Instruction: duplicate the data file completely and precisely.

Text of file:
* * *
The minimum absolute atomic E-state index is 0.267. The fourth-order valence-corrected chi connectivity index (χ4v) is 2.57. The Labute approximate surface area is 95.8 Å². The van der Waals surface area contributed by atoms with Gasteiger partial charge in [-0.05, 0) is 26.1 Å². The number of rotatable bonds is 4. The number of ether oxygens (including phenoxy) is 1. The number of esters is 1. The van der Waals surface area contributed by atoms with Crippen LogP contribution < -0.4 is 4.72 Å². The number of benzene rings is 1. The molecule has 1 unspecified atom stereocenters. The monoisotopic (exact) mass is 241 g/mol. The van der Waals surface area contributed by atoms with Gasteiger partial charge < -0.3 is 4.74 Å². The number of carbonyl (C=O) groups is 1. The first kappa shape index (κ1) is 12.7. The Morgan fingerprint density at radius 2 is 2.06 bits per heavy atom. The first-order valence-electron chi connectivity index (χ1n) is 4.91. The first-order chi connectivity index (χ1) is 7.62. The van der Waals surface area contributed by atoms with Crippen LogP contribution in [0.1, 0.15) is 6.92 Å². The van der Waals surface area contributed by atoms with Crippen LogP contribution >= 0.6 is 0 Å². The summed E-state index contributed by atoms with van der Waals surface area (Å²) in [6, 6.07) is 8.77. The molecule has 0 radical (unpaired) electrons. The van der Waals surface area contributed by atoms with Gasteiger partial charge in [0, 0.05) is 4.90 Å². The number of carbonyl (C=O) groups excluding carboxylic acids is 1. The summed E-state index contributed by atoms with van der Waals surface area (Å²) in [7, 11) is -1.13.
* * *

The minimum absolute atomic E-state index is 0.267. The fourth-order valence-corrected chi connectivity index (χ4v) is 2.57. The Labute approximate surface area is 95.8 Å². The van der Waals surface area contributed by atoms with Gasteiger partial charge in [-0.05, 0) is 26.1 Å². The number of rotatable bonds is 4. The number of ether oxygens (including phenoxy) is 1. The number of esters is 1. The van der Waals surface area contributed by atoms with Crippen LogP contribution < -0.4 is 4.72 Å². The number of benzene rings is 1. The molecule has 1 unspecified atom stereocenters. The monoisotopic (exact) mass is 241 g/mol. The van der Waals surface area contributed by atoms with Gasteiger partial charge < -0.3 is 4.74 Å². The number of carbonyl (C=O) groups is 1. The first kappa shape index (κ1) is 12.7. The Morgan fingerprint density at radius 2 is 2.06 bits per heavy atom. The first-order valence-electron chi connectivity index (χ1n) is 4.91. The first-order chi connectivity index (χ1) is 7.62. The van der Waals surface area contributed by atoms with Crippen LogP contribution in [0.1, 0.15) is 6.92 Å². The van der Waals surface area contributed by atoms with Crippen LogP contribution >= 0.6 is 0 Å². The summed E-state index contributed by atoms with van der Waals surface area (Å²) in [6, 6.07) is 8.77. The molecule has 0 radical (unpaired) electrons. The van der Waals surface area contributed by atoms with Gasteiger partial charge in [0, 0.05) is 4.90 Å². The number of carbonyl (C=O) groups excluding carboxylic acids is 1. The summed E-state index contributed by atoms with van der Waals surface area (Å²) in [7, 11) is -1.13.